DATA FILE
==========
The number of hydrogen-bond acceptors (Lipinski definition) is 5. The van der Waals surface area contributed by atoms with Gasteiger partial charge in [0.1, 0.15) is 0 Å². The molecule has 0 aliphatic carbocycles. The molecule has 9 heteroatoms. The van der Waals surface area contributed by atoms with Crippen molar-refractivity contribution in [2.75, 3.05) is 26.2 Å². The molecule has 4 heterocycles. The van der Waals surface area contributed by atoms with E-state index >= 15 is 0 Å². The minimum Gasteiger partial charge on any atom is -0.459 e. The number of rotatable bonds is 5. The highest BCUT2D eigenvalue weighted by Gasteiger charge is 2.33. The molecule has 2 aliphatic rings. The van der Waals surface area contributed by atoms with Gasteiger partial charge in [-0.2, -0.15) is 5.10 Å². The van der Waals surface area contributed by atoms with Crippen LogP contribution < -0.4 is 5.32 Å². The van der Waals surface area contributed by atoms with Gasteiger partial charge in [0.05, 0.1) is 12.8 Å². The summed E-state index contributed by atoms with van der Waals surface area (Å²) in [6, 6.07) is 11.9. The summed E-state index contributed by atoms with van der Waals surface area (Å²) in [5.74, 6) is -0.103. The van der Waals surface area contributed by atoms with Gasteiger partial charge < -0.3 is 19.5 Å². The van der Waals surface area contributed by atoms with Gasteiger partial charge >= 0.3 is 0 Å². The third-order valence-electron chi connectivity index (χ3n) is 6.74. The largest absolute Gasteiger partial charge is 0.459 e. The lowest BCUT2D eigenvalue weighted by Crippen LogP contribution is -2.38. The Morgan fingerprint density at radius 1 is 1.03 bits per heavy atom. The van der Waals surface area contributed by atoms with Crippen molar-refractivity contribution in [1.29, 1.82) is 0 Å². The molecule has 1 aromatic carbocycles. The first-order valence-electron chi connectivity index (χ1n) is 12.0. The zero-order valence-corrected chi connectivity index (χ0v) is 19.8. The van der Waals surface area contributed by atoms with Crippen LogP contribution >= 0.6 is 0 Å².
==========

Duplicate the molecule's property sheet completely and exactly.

The number of hydrogen-bond acceptors (Lipinski definition) is 5. The van der Waals surface area contributed by atoms with Gasteiger partial charge in [0.1, 0.15) is 0 Å². The molecule has 0 aliphatic carbocycles. The molecule has 9 heteroatoms. The van der Waals surface area contributed by atoms with Crippen molar-refractivity contribution in [2.75, 3.05) is 26.2 Å². The molecule has 4 heterocycles. The van der Waals surface area contributed by atoms with E-state index >= 15 is 0 Å². The minimum Gasteiger partial charge on any atom is -0.459 e. The number of rotatable bonds is 5. The highest BCUT2D eigenvalue weighted by Gasteiger charge is 2.33. The molecule has 2 aliphatic rings. The van der Waals surface area contributed by atoms with Gasteiger partial charge in [-0.2, -0.15) is 5.10 Å². The van der Waals surface area contributed by atoms with Crippen LogP contribution < -0.4 is 5.32 Å². The van der Waals surface area contributed by atoms with Gasteiger partial charge in [0.05, 0.1) is 12.8 Å². The summed E-state index contributed by atoms with van der Waals surface area (Å²) in [6, 6.07) is 11.9. The summed E-state index contributed by atoms with van der Waals surface area (Å²) in [5.74, 6) is -0.103. The van der Waals surface area contributed by atoms with Gasteiger partial charge < -0.3 is 19.5 Å². The van der Waals surface area contributed by atoms with Gasteiger partial charge >= 0.3 is 0 Å². The third-order valence-electron chi connectivity index (χ3n) is 6.74. The largest absolute Gasteiger partial charge is 0.459 e. The lowest BCUT2D eigenvalue weighted by Crippen LogP contribution is -2.38. The Morgan fingerprint density at radius 1 is 1.03 bits per heavy atom. The van der Waals surface area contributed by atoms with Crippen molar-refractivity contribution in [1.29, 1.82) is 0 Å². The molecule has 1 aromatic carbocycles. The first-order valence-electron chi connectivity index (χ1n) is 12.0. The zero-order valence-corrected chi connectivity index (χ0v) is 19.8. The van der Waals surface area contributed by atoms with Crippen LogP contribution >= 0.6 is 0 Å².